I was interested in if the Janus situation could scale up to planet sized bodies and how that might affect things. Would it cause extra earthquakes when they came close together etc. Would the needed minimum change in orbit severely affect the seasons.

And since I am a member of the Worldbuilding community, and I thought the question was a reasonable one to ask here, this is where I asked it. To help build this site and try to have good questions and answers available here.

If my questions really don't fit, like the one about Scott Summers, then I it will be moved or deleted. We have some very knowledgeable people here and we get some great answers.

• I would want to ask what about questions from a book, which one wants to build content on. Is it alright if I closely rephrase a difficult question which I found in a book? Dec 9, 2014 at 16:05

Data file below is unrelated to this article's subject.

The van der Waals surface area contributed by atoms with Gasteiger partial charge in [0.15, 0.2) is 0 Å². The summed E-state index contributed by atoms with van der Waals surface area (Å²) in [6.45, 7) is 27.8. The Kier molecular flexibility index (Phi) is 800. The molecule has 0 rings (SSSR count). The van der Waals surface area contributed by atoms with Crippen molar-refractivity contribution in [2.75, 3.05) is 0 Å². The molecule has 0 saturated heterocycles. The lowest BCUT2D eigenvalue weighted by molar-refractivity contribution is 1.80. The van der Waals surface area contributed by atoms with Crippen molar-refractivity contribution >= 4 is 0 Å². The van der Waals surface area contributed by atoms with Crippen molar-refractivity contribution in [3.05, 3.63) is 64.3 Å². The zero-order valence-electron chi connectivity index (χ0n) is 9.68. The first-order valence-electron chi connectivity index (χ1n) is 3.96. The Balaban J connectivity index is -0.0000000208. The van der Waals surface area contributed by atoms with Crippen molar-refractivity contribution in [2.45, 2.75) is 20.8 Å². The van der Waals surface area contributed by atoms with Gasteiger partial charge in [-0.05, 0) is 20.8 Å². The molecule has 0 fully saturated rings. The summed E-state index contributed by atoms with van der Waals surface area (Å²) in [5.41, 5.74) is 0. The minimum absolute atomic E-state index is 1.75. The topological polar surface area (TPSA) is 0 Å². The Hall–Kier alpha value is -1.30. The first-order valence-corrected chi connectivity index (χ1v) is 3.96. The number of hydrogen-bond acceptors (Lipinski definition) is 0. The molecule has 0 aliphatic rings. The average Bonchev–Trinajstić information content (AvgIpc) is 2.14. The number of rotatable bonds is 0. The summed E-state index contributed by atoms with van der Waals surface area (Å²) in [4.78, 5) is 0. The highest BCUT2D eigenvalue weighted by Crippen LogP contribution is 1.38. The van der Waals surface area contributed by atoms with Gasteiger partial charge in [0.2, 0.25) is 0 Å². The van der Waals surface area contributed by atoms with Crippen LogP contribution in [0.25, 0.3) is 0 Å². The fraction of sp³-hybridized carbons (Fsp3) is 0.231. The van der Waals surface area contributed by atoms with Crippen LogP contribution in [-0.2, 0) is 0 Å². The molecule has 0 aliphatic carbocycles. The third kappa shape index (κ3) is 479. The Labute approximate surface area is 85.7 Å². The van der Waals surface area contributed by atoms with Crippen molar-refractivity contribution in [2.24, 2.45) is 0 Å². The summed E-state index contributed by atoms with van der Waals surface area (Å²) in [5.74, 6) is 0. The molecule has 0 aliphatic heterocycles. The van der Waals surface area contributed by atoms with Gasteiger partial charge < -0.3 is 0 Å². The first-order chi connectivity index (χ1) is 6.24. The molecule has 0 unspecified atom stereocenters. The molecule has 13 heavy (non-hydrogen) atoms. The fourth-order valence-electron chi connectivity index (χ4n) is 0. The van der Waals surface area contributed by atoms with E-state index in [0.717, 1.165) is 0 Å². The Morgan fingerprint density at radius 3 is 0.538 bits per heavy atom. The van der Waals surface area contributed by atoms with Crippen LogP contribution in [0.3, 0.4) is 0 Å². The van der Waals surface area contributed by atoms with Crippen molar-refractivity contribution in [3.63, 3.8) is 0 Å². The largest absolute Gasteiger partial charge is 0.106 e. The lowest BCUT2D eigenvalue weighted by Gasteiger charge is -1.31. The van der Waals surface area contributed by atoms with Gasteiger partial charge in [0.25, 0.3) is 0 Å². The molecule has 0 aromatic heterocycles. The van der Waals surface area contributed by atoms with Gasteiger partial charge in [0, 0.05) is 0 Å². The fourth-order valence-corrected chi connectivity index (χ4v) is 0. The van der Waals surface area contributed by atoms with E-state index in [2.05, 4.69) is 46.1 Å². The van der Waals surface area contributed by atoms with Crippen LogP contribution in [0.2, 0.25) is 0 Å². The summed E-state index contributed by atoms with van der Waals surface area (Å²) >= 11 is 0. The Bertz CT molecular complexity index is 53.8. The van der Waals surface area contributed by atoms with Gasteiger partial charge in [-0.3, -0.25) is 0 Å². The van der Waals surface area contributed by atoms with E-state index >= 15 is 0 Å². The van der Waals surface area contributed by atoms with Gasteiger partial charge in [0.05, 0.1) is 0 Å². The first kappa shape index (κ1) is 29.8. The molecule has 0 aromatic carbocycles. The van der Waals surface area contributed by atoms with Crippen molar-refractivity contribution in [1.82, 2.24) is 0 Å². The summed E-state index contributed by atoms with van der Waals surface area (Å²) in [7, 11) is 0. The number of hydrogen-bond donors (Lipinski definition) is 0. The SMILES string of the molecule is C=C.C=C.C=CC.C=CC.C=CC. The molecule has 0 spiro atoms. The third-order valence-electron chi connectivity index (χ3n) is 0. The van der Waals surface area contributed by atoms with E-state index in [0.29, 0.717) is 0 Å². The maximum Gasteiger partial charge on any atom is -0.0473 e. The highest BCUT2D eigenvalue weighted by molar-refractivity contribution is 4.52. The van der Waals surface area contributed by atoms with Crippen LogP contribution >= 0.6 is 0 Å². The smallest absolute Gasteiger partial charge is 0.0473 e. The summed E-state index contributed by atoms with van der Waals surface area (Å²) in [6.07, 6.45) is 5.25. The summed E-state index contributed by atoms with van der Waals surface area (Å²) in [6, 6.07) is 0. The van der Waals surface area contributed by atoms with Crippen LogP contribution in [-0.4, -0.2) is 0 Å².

• @RobertBoettcher I would think so. Dec 9, 2014 at 16:07
• Well in the Janus situation, it only swaps every 2 millenia or so. Dec 10, 2014 at 1:10
• @Oldcat actually it's every 4 years or so Dec 10, 2014 at 1:26
• That's for the real Janus, with its 17 hours long orbit it flips in 4 years. The equivalent situation for Earth would be 2000 years. Dec 10, 2014 at 18:37
• @Oldcat Oh! didn't know that is what you meant, that could lead to some interesting things Dec 10, 2014 at 19:15